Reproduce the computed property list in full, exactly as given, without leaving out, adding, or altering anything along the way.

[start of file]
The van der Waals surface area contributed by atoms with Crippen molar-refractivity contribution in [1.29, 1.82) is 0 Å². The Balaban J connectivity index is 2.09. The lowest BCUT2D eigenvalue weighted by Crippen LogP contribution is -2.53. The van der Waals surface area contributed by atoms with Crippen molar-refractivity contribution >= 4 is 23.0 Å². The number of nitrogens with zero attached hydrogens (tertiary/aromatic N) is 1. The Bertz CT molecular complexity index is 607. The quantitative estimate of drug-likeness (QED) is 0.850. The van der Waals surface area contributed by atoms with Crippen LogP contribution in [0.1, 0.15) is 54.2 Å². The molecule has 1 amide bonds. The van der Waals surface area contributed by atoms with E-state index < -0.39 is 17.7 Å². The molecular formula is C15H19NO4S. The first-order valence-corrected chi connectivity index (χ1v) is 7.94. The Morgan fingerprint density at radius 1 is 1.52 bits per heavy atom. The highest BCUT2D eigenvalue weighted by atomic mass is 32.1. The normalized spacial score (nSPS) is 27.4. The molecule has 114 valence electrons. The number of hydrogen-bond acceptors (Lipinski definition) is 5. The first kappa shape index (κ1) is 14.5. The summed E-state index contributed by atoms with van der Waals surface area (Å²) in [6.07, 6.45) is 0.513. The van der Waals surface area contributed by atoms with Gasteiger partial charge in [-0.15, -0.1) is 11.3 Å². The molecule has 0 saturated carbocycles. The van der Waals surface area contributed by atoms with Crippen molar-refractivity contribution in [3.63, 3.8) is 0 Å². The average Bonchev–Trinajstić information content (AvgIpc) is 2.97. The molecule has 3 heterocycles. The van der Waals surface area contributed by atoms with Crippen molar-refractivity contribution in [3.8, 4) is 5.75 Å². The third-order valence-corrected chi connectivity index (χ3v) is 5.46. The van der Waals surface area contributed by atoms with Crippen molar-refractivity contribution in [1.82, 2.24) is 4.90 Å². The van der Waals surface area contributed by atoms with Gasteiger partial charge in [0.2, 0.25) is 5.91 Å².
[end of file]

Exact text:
The van der Waals surface area contributed by atoms with Crippen molar-refractivity contribution in [1.29, 1.82) is 0 Å². The Balaban J connectivity index is 2.09. The lowest BCUT2D eigenvalue weighted by Crippen LogP contribution is -2.53. The van der Waals surface area contributed by atoms with Crippen molar-refractivity contribution >= 4 is 23.0 Å². The number of nitrogens with zero attached hydrogens (tertiary/aromatic N) is 1. The Bertz CT molecular complexity index is 607. The quantitative estimate of drug-likeness (QED) is 0.850. The van der Waals surface area contributed by atoms with Crippen LogP contribution in [0.1, 0.15) is 54.2 Å². The molecule has 1 amide bonds. The van der Waals surface area contributed by atoms with E-state index < -0.39 is 17.7 Å². The molecular formula is C15H19NO4S. The first-order valence-corrected chi connectivity index (χ1v) is 7.94. The Morgan fingerprint density at radius 1 is 1.52 bits per heavy atom. The highest BCUT2D eigenvalue weighted by atomic mass is 32.1. The normalized spacial score (nSPS) is 27.4. The molecule has 114 valence electrons. The number of hydrogen-bond acceptors (Lipinski definition) is 5. The first kappa shape index (κ1) is 14.5. The summed E-state index contributed by atoms with van der Waals surface area (Å²) in [6.07, 6.45) is 0.513. The van der Waals surface area contributed by atoms with Gasteiger partial charge in [-0.15, -0.1) is 11.3 Å². The molecule has 0 saturated carbocycles. The van der Waals surface area contributed by atoms with Crippen molar-refractivity contribution in [3.63, 3.8) is 0 Å². The average Bonchev–Trinajstić information content (AvgIpc) is 2.97. The molecule has 3 heterocycles. The van der Waals surface area contributed by atoms with Crippen molar-refractivity contribution in [3.8, 4) is 5.75 Å². The third-order valence-corrected chi connectivity index (χ3v) is 5.46. The van der Waals surface area contributed by atoms with Crippen molar-refractivity contribution in [1.82, 2.24) is 4.90 Å². The van der Waals surface area contributed by atoms with Gasteiger partial charge in [0.2, 0.25) is 5.91 Å².